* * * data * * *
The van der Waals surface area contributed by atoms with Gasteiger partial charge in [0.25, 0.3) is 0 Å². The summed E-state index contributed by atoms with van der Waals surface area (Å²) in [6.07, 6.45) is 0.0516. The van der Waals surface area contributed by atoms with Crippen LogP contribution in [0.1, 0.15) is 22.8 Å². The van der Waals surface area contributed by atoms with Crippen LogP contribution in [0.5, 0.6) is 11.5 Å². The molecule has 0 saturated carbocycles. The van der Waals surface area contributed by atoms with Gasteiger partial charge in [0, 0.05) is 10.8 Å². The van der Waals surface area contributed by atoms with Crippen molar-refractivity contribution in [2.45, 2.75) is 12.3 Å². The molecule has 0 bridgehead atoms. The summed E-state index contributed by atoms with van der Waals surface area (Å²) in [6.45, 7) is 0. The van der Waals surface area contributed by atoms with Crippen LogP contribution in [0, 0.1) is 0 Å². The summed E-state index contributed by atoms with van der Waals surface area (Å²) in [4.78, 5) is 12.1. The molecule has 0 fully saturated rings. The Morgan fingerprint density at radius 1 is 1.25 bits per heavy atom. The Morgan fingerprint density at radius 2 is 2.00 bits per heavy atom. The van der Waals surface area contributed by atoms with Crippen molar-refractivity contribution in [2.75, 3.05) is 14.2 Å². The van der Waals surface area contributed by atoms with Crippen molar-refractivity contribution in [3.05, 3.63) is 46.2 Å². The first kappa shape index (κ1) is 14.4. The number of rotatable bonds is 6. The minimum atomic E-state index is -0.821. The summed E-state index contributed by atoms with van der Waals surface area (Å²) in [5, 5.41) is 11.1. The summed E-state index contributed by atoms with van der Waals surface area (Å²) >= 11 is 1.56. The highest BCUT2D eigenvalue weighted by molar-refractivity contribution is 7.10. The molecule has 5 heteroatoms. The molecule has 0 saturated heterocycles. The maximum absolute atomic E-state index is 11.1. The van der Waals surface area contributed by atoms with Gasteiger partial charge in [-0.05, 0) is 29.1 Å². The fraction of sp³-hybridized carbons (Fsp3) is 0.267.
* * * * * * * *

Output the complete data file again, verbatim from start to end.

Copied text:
The van der Waals surface area contributed by atoms with Gasteiger partial charge in [0.25, 0.3) is 0 Å². The summed E-state index contributed by atoms with van der Waals surface area (Å²) in [6.07, 6.45) is 0.0516. The van der Waals surface area contributed by atoms with Crippen LogP contribution in [0.1, 0.15) is 22.8 Å². The van der Waals surface area contributed by atoms with Crippen LogP contribution in [0.5, 0.6) is 11.5 Å². The molecule has 0 saturated carbocycles. The van der Waals surface area contributed by atoms with Gasteiger partial charge in [0, 0.05) is 10.8 Å². The van der Waals surface area contributed by atoms with Crippen molar-refractivity contribution in [2.45, 2.75) is 12.3 Å². The molecule has 0 bridgehead atoms. The summed E-state index contributed by atoms with van der Waals surface area (Å²) in [6.45, 7) is 0. The van der Waals surface area contributed by atoms with Crippen LogP contribution in [0, 0.1) is 0 Å². The summed E-state index contributed by atoms with van der Waals surface area (Å²) in [4.78, 5) is 12.1. The molecule has 0 fully saturated rings. The Morgan fingerprint density at radius 1 is 1.25 bits per heavy atom. The Morgan fingerprint density at radius 2 is 2.00 bits per heavy atom. The van der Waals surface area contributed by atoms with Crippen molar-refractivity contribution in [2.75, 3.05) is 14.2 Å². The van der Waals surface area contributed by atoms with Crippen molar-refractivity contribution in [3.05, 3.63) is 46.2 Å². The first kappa shape index (κ1) is 14.4. The number of rotatable bonds is 6. The minimum atomic E-state index is -0.821. The summed E-state index contributed by atoms with van der Waals surface area (Å²) in [5, 5.41) is 11.1. The summed E-state index contributed by atoms with van der Waals surface area (Å²) >= 11 is 1.56. The highest BCUT2D eigenvalue weighted by molar-refractivity contribution is 7.10. The molecule has 5 heteroatoms. The molecule has 0 saturated heterocycles. The maximum absolute atomic E-state index is 11.1. The van der Waals surface area contributed by atoms with Gasteiger partial charge in [-0.05, 0) is 29.1 Å². The fraction of sp³-hybridized carbons (Fsp3) is 0.267.